Lake Meade is the reservoir which was created by the Hoover Dam. It gives 25 million people access to water and on June 9, it was measured at 1,071.57 feet above sea level. That was its lowest level…ever.
And it isn’t expected to stop there. A University of Las Vegas-Nevada professor told a local paper that the water level is expected to continue declining until November. While there have been some wet years, such as 2019, since 2000, the West has experienced one of its driest periods spanning longer than two decades in history. As of June 7, the country’s largest reservoir was just 36% full. Lake Meade is the source of about 90% of Southern Nevada’s water.
But don’t think that Nevada is the only one experiencing problems. States all across the west are seeing their largest droughts in decades. Actually, they might be experiencing the worst extended drought in the past 1,000 years.
This does not bode well for farmers. With their water allocations dramatically cut, some crop growers are fallowing large portions of their land. Cattle producers, whose pastures are nearly barren, are selling off cattle since they have nothing to feed them. This has serious implications for the area’s food availability and prices as the affected region accounts for about a third of the monetary value of U.S. agricultural production.
According to the most recent U.S. Drought Monitor, 96% of the West is being tormented from at least partial drought. California and Nevada are now sitting at a 100% drought level after two years of horribly dry conditions.
Utah governor Spencer J. Cox has put a ban on fireworks this upcoming holiday season and asked every citizen to pray for rain. Over 90% of that state is currently undergoing an “extreme drought.”
“Farmers and ranchers are being greatly affected by the extreme drought conditions this year,” said Craig Buttars, Commissioner of the Department of Agriculture and Food. “Feed for livestock will be scarce, which is why it will be even more pertinent that we have as much rangeland as possible. Wildfires would be severely detrimental to Utah’s farmers and ranchers.”
The USDA has announced almost 400 counties in the western part of the nation as natural disaster areas due to the persistent drought, including most, if not all, counties in Arizona, Colorado, California, New Mexico, Nevada and Wyoming have been declared disaster areas. The natural disaster designations makes producers and ranchers eligible for USDA emergency loans, which can allow them to replace equipment and livestock if they need, or assistance for financial reorganization.
According to USDA data, farmers and ranchers generally must suffer crop losses at, or in excess of, 30% or a loss of livestock or other property. The maximum loan amount is $500 million and borrowers are generally required to acquire crop insurance.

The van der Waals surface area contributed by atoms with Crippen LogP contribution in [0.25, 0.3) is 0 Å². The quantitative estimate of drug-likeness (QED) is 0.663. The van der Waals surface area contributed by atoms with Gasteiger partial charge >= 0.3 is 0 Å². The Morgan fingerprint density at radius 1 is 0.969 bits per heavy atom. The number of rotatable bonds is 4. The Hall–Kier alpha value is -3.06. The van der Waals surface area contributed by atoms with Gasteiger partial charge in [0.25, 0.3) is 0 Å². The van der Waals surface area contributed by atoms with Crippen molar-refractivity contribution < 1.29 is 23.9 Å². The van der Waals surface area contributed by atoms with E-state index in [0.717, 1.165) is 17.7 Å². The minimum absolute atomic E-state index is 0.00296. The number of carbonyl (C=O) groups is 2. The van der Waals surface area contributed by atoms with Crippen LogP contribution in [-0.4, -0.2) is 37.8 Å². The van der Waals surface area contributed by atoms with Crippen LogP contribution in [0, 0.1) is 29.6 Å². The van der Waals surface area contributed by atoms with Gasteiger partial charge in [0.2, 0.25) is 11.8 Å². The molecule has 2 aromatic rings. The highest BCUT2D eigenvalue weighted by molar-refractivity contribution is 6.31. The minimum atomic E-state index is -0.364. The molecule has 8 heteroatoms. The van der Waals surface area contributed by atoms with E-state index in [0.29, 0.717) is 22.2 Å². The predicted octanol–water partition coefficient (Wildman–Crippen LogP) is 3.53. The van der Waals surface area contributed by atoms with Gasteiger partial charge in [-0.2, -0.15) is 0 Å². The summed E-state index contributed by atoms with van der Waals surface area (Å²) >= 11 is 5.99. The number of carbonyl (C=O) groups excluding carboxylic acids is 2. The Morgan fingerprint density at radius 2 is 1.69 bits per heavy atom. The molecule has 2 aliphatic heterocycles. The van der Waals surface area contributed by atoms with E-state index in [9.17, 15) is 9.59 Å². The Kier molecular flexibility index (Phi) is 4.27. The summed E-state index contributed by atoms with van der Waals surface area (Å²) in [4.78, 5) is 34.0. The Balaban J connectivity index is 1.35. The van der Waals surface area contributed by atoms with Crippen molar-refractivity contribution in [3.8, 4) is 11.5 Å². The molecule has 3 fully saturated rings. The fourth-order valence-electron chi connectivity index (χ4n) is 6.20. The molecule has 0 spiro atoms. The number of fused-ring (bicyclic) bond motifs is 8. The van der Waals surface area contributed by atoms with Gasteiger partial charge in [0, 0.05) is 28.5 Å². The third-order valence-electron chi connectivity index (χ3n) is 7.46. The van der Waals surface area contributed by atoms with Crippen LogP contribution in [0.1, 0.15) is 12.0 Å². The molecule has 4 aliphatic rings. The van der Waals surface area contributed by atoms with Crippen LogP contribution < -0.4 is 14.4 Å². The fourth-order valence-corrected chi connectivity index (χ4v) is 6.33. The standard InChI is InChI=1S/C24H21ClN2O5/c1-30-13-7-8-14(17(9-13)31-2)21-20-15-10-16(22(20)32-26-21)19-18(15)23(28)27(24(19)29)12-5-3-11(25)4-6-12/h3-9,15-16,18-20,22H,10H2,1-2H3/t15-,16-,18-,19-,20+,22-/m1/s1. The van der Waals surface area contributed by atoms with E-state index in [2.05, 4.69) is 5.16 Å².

Currently four states — Oregon, California, Colorado and Arizona — are allowed to apply for $41.8 million in federal aid through the USDA program, Environmental Quality Incentives Program (EQIP). EQIP which helps producers pay for conservation projects to protect natural resources and improve drought resilience. The USDA’s National Agricultural Statistics Service states that California farmers in 2020 harvested just 515,000 acres of alfalfa, down from more than a million acres in 2010. Oregon’s alfalfa acreage also shrank during that period by almost 14%.
A report by the Farmers Business Network, an independent farmer-to-farmer network, anticipates the drought leading to higher grain prices for growers.
“Dry conditions have plagued a wide swath of the U.S., especially the West where drought is firmly entrenched and not expected to find much near-term relief,” writes Kevin McNew in the article. “Faced with exceptionally tight supplies and skyrocketing demand, every bushel will be critical to help stave off even higher grain prices…(e)arly season drought does not bode well for a banner production year in the U.S. grain belt. Weather in June, July and August, the critical time for the U.S. corn and soybean crops, will determine if farmers hit a home run or strike out this season.”
The agricultural sector is an important contributor to the economy of the United States in many ways, from promoting food and energy security to providing jobs in rural communities. Data from the National Integrated Drought Information System (NIDIS) states that, in 2015, farms contributed almost $137 billion to the nation’s economy and accounted for 2.6 million jobs. According to NIDIS, other agriculture- and food-related sectors contributed an additional $855 billion to the economy and accounted for another 21 million full- and part-time jobs.
As of 2020, drought ranked third among environmental phenomena associated with billion-dollar weather disasters since 1980. This falls behind tropical cyclones and severe storms. Also according to NIDIS, the cost of drought events averages over $9 billion per year, with an annual cost of over $6 billion.
In 2012, severe drought impacted 80% of agricultural land in the United States, causing more than two-thirds of its counties (1,820) to be declared disaster areas. The drought affected the production of livestock and field crops such as wheat, corn, and soybean production in the Great Plains and Midwest and accounted for $14.5 billion in loss payments by the federal crop insurance program. In 2015, drought impacts to California’s agricultural sector resulted in $1.84 billion in direct costs, a loss of 10,100 seasonal jobs, and surface water shortages of 8.7 million acre-feet.
Considered a worse drought, who knows what the impact of this one will be. Only time will tell.